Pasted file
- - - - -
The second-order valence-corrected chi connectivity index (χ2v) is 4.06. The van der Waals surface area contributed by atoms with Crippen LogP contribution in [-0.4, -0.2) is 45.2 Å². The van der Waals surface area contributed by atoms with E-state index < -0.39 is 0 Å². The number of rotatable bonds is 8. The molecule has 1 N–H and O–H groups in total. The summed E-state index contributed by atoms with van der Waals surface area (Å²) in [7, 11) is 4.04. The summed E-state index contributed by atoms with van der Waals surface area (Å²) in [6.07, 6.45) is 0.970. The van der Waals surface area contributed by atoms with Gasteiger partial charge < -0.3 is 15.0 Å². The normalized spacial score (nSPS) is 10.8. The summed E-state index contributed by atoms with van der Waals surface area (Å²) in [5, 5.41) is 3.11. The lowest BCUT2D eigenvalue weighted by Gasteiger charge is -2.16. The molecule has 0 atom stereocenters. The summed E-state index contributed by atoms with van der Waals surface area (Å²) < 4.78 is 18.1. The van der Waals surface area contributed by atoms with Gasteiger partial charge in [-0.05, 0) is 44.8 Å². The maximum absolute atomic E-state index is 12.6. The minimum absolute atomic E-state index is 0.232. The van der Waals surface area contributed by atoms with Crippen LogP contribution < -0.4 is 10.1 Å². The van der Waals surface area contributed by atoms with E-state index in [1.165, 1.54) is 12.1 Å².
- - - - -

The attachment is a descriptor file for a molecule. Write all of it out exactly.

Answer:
The second-order valence-corrected chi connectivity index (χ2v) is 4.06. The van der Waals surface area contributed by atoms with Crippen LogP contribution in [-0.4, -0.2) is 45.2 Å². The van der Waals surface area contributed by atoms with E-state index < -0.39 is 0 Å². The number of rotatable bonds is 8. The molecule has 1 N–H and O–H groups in total. The summed E-state index contributed by atoms with van der Waals surface area (Å²) in [7, 11) is 4.04. The summed E-state index contributed by atoms with van der Waals surface area (Å²) in [6.07, 6.45) is 0.970. The van der Waals surface area contributed by atoms with Gasteiger partial charge < -0.3 is 15.0 Å². The normalized spacial score (nSPS) is 10.8. The summed E-state index contributed by atoms with van der Waals surface area (Å²) in [5, 5.41) is 3.11. The lowest BCUT2D eigenvalue weighted by Gasteiger charge is -2.16. The molecule has 0 atom stereocenters. The summed E-state index contributed by atoms with van der Waals surface area (Å²) < 4.78 is 18.1. The van der Waals surface area contributed by atoms with Gasteiger partial charge in [-0.05, 0) is 44.8 Å². The maximum absolute atomic E-state index is 12.6. The minimum absolute atomic E-state index is 0.232. The van der Waals surface area contributed by atoms with Crippen LogP contribution < -0.4 is 10.1 Å². The van der Waals surface area contributed by atoms with E-state index in [1.165, 1.54) is 12.1 Å².